FOREX-U.S. dollar gains on durable goods data, dip in German sentiment

Fri Jul 25, 2014 10:32am EDT

Related Topics

* U.S. dollar hits new eight-month high against euro

* U.S. durable goods data, weak German Ifo underpin dollar

* Geopolitical tensions weigh on euro (Updates prices, adds comment, changes byline, dateline, previous LONDON)

By Sam Forgione

NEW YORK, July 25 (Reuters) - The U.S. dollar hit new eight-month highs against the euro on Friday after stronger-than-expected data on U.S. durable goods orders boosted the greenback, while weak German business sentiment heightened concerns about the euro zone.

The Commerce Department said Friday that orders for long-lasting U.S. manufactured goods rose 0.7 percent in June, beating economists' expectations for a 0.5 percent rise. The data pointed to momentum in the U.S. economy and underpinned the dollar, which had earlier gained on a drop in Germany's Ifo survey of business sentiment.

"U.S. data has been good or better than expected, whereas European data continues to point to a slowdown," said Boris Schlossberg, managing director in FX strategy at BK Asset Management in New York.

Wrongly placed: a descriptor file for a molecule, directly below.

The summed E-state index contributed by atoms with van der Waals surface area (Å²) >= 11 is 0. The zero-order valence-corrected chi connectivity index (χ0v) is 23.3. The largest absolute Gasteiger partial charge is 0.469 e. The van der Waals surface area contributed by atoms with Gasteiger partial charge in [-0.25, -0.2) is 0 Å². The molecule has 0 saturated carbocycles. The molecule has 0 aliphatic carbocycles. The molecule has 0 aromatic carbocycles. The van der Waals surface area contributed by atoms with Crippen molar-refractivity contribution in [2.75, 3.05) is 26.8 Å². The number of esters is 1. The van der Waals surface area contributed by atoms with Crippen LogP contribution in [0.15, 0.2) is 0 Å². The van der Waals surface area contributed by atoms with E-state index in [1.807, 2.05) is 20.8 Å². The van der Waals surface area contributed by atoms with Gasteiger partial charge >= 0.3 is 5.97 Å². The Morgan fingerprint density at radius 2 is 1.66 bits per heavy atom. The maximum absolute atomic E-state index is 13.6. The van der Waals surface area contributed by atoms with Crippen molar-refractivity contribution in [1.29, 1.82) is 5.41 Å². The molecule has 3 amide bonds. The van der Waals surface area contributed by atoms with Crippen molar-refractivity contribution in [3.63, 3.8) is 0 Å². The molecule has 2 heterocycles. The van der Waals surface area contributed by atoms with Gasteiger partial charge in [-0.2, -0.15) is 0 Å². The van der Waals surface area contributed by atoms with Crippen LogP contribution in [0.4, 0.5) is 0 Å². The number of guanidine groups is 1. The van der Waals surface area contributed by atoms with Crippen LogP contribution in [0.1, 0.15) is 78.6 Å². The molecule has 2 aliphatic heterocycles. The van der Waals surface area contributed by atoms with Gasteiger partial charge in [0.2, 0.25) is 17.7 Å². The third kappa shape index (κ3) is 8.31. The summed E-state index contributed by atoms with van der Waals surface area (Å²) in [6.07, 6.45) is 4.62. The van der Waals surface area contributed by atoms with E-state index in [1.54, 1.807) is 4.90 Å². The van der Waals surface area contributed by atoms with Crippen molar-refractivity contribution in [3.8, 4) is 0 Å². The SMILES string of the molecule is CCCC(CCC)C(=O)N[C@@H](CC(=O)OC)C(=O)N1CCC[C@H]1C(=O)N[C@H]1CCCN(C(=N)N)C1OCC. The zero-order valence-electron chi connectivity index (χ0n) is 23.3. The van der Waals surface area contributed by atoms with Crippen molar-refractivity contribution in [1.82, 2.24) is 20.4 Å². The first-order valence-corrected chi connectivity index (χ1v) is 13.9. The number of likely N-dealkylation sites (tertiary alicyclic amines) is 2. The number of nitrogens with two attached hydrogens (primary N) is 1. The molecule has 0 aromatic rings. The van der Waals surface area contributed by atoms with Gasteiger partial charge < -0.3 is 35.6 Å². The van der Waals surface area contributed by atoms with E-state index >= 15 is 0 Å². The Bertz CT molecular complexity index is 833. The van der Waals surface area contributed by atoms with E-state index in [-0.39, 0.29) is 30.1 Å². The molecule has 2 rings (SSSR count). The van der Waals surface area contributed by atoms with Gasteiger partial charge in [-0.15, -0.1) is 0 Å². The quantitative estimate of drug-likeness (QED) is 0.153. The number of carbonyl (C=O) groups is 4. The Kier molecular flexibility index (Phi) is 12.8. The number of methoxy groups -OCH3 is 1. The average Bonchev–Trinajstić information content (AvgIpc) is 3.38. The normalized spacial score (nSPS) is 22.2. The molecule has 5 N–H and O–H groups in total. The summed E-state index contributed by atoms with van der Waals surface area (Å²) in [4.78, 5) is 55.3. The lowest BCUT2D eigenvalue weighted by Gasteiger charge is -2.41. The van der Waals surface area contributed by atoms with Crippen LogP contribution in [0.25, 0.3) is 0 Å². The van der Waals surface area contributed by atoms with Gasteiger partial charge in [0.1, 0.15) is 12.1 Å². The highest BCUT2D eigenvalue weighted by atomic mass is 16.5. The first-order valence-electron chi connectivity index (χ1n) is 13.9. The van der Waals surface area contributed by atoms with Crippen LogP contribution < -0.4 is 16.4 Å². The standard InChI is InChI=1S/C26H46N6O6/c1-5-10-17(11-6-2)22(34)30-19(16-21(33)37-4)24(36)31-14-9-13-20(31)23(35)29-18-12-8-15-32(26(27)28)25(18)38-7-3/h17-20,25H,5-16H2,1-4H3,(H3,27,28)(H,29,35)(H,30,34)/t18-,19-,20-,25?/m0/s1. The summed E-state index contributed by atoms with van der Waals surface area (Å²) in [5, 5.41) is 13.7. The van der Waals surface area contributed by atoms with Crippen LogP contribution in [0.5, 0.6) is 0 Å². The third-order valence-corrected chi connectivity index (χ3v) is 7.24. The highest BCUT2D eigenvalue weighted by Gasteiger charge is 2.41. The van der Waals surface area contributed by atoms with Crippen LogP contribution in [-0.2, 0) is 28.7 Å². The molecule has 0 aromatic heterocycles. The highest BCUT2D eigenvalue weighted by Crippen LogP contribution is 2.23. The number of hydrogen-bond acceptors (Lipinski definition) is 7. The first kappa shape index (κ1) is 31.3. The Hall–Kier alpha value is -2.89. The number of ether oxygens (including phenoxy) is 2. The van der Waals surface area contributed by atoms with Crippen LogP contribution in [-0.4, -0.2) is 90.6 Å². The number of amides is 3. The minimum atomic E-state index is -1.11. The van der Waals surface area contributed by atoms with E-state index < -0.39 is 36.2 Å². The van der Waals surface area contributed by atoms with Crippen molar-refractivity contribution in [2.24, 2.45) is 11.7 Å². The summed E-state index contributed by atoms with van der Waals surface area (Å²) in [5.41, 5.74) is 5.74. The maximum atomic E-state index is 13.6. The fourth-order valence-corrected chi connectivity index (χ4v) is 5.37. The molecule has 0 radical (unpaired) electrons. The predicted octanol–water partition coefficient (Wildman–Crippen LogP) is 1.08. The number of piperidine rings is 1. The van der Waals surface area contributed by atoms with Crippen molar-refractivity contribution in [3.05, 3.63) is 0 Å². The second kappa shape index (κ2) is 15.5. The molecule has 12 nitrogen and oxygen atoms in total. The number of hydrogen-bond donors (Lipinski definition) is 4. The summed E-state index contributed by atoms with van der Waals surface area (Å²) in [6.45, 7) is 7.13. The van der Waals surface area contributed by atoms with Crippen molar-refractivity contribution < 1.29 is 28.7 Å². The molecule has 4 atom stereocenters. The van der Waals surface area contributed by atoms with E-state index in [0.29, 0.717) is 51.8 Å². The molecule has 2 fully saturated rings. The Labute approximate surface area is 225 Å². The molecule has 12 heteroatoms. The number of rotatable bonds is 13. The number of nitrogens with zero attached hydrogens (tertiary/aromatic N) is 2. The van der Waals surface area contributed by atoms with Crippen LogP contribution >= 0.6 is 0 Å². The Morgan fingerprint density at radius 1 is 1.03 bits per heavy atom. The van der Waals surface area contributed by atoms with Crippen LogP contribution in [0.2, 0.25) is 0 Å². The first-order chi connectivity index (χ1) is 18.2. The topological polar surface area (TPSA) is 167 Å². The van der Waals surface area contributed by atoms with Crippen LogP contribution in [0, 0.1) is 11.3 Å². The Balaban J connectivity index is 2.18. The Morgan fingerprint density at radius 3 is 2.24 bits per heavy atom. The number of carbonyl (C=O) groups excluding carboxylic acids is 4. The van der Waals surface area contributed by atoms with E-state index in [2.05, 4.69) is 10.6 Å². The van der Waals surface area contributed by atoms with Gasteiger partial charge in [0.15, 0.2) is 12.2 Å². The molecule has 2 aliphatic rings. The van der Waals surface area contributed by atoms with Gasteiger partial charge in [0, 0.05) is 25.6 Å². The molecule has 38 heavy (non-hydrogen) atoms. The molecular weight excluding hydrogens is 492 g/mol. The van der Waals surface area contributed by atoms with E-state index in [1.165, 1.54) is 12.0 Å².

Germany's Ifo survey of business sentiment based on a monthly survey of some 7,000 firms fell to 108.0 in July, marking its third consecutive monthly decline and missing estimates of 109.4, according to a Reuters poll of economists.

The euro hit a new eight-month low against the dollar of $1.3427 in the wake of the U.S. durable goods orders data, which came on the heels of more positive U.S. jobless data Thursday. The euro fell against the dollar partly on geopolitical tensions between Russia and Ukraine, which could hurt European growth given trade between Russia and Germany, analysts said.

European Union ambassadors reached preliminary agreement on Friday to push ahead with hard-hitting sanctions against Russia but details have yet to be worked out, diplomats said.

"There's some perception that if geopolitical tensions escalate, the euro zone economy would be the most potentially vulnerable economy in the G10, and that hurts the euro," said Vassili Serebriakov, currency strategist at BNP Paribas in New York.

The euro was last down 0.2 percent against the dollar to trade at $1.34365. The dollar was flat against the Japanese yen at 101.8 yen, and was up 0.19 percent against the Swiss franc to trade at 0.90435 franc after hitting a fresh five-month high of 0.90485.

The U.S. dollar index, which measures the dollar against a basket of six major currencies, was last up 0.14 percent at 80.982. While the U.S. and European data helped lift the dollar, a drop in U.S. government bond yields limited the dollar's gain.

Benchmark 10-year U.S. Treasury notes were last up 8/32 in price to yield 2.478 percent, with fixed-income traders disappointed by soft spots in the U.S. durable goods data including weaknesses in airlines and other sectors. (Reporting by Sam Forgione; Editing by James Dalgleish)

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